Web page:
Getty estate adds home cinema
Camstage Ltd. was invited four times for home cinema projects at the Wormsley estate, which was first restored for multi-millionaire and film enthusiast, Sir John Paul Getty.
The Getty family’s tenure of the 2,500-acre estate began in 1984 with Getty laying plans for a comprehensive restoration of the 18th-century Wormsley. He added a magnificent library that would house his collection of rare manuscripts and bindings, a private cricket ground and a home cinema that included a ceiling replicating the Hollywood Walk of Fame with its five-pointed stars.
Getty who loved old films, especially those directed by John Wood, always reserved space for his own cinema in all of his homes. At Wormsley, he turned to Camstage for assistance when it was time to modernize. The company first upgraded his home cinema in the Buckinghamshire mansion in 2001 by retrofitting a new screen.
Camstage saves butler
The St. Albans-based cinema supplier and installer returned in 2003, 2010 and 2012 to ensure the Wormsley cinema kept pace with the changes in the film industry. Camstage crews replaced the screen masking system, masking cloths and curtains. One member even saved an important piece of film memorabilia in the room filled with it. The butler was showing the crew memorabilia authenticity documents when he brushed against the lamp that was in the film Casablanca. Fortunately, a quick Camstage employee caught it so the lamp from the "play it Sam" scene survives.
Films were so important to the American-born British philanthropist that Getty donated £40m to the British Film Institute, which helped finance the transfer of old British films from perishable nitrate stock to a modern medium at the BFI's Conservation Centre in Berkhamsted. He also helped in the purchase of the institute's headquarters at Stephen Street in London and assisted in the creation of the London Imax Cinema and the Museum of the Moving Image. (Camstage worked at the now closed museum as well as the British film institute.)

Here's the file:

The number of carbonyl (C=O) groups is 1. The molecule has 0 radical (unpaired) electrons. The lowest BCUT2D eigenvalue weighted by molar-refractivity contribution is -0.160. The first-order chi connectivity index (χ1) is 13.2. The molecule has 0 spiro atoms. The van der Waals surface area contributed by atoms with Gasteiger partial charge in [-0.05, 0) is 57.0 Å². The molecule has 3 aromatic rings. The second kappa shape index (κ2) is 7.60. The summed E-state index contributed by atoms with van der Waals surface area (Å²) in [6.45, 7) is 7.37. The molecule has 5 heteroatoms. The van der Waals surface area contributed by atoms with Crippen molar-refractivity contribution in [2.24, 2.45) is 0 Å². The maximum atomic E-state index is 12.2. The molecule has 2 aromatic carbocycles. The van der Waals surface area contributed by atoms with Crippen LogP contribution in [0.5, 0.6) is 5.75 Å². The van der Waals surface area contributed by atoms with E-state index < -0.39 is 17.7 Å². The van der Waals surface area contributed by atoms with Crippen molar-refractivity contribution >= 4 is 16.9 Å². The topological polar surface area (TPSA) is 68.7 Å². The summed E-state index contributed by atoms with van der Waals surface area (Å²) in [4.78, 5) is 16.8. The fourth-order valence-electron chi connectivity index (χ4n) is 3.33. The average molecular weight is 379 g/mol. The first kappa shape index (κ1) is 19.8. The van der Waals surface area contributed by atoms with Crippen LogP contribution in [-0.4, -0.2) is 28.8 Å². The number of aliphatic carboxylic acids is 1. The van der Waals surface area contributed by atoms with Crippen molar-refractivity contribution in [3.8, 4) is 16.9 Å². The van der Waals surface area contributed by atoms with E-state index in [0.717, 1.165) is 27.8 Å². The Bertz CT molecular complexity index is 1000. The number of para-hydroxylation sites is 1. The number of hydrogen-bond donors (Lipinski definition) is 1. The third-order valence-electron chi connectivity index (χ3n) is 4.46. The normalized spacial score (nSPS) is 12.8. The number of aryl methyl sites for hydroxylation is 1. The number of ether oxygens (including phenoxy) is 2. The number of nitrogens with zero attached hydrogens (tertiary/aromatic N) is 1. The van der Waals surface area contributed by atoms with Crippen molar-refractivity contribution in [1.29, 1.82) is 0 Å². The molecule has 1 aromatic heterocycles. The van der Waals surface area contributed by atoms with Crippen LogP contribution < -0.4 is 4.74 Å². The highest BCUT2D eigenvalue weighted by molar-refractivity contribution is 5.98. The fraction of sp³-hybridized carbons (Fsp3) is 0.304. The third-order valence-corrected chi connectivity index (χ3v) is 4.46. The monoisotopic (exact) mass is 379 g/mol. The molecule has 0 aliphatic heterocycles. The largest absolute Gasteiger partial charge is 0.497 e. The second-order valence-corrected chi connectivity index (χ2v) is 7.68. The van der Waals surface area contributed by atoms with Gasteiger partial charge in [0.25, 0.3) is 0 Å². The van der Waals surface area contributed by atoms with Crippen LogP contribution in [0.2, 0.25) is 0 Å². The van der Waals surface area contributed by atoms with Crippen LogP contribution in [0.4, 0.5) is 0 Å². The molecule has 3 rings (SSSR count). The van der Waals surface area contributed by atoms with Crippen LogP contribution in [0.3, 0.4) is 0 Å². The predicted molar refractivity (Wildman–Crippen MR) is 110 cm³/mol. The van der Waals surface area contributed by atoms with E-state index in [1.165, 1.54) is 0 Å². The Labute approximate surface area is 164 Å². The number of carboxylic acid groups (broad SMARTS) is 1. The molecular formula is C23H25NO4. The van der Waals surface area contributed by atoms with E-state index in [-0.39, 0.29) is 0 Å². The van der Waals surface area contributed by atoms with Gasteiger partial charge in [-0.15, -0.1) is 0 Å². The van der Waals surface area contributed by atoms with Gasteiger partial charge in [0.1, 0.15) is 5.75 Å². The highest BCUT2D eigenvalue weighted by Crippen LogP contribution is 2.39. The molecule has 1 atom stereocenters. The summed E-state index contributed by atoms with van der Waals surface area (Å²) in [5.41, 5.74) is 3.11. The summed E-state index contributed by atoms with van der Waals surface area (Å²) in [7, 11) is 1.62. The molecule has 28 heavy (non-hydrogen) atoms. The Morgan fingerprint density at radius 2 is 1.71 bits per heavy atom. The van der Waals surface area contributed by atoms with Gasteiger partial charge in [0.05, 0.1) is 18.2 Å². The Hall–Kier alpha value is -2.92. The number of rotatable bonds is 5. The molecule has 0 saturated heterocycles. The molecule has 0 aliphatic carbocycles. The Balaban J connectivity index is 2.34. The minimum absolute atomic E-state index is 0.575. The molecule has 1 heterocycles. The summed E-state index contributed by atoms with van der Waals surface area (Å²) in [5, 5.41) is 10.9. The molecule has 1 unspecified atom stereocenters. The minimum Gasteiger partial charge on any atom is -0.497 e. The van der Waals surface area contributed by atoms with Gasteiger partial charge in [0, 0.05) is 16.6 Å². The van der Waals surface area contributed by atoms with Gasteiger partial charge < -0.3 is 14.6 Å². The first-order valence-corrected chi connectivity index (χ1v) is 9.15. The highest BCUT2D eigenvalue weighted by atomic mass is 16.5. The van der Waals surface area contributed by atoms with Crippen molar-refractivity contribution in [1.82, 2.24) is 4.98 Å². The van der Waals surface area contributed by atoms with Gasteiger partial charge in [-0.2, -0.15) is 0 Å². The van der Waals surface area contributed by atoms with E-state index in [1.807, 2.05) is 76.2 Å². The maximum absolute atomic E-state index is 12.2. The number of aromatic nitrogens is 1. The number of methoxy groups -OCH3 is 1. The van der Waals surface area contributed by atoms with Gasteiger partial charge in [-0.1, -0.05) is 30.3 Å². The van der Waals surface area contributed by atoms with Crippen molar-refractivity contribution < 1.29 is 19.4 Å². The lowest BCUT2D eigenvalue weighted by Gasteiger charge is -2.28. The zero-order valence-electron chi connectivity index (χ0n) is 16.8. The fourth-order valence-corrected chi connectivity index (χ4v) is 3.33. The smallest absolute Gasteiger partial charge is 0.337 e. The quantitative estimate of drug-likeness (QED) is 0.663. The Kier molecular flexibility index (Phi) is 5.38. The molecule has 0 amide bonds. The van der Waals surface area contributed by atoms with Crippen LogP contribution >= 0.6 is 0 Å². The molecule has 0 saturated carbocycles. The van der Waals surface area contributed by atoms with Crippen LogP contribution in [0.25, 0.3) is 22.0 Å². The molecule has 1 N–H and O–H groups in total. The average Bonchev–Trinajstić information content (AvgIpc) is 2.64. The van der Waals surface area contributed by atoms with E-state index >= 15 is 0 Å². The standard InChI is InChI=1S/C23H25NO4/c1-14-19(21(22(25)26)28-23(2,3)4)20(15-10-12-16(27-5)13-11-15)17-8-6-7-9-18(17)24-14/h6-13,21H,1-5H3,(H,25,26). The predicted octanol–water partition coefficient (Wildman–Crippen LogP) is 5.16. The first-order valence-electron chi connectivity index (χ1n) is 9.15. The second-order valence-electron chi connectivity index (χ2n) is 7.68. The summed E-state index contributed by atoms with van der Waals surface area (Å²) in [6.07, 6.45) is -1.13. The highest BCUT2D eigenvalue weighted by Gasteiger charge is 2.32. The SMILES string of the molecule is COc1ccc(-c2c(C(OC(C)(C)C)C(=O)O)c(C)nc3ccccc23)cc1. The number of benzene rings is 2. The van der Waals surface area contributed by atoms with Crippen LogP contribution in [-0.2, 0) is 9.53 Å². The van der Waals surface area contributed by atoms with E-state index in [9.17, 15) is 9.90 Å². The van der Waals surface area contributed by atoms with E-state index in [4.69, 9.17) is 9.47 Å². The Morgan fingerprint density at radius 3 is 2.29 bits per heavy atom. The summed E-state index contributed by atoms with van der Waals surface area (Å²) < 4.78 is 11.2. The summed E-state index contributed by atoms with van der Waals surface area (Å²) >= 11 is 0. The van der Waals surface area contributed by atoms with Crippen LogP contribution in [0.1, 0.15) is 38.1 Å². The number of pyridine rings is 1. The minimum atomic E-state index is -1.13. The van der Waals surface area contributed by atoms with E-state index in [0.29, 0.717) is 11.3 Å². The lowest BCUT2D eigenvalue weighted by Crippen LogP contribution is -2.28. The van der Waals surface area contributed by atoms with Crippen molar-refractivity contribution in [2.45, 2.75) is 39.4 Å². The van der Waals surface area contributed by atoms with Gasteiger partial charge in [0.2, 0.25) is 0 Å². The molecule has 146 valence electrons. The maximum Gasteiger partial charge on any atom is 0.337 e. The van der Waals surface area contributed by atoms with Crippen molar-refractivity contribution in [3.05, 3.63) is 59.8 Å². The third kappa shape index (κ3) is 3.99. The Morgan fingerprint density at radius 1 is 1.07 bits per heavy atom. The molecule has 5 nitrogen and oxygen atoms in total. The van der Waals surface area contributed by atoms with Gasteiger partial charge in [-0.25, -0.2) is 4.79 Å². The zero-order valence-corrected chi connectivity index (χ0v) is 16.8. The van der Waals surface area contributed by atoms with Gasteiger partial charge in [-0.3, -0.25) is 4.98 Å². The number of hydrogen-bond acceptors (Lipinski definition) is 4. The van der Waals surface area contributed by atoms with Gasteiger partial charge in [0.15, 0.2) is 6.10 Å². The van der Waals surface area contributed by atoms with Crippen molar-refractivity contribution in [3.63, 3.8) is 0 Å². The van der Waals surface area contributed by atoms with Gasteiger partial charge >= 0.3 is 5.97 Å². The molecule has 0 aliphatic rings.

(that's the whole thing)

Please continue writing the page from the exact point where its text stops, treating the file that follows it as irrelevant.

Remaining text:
Younger Getty opening estate up
Although Getty died in 2003, his wife and then his second son continued improvements at the estate. The estate once more turned to Camstage for its cinema needs.
Mark Getty oversaw the opening of the Garsington Opera at Wormsley. His vision for the estate includes allowing more access to the family's rich collections and developing more cultural events and the sporting life. Whilst Wormsley remains first and foremost the Getty family’s private home, the estate is now inviting individuals and companies to host their own events on the site.
Camstage hopes to continue its growing relationship with the Gettys and their estates.
Camstage was formed in 1989 and is known as a leading UK supplier to the cinema and theatre industries. Products include projection screens, stage curtains and acoustic wall panels needed in cinemas, theatres, places of worship, crematoriums, educational facilities, home cinemas and other venues. Services include design, installation and maintenance.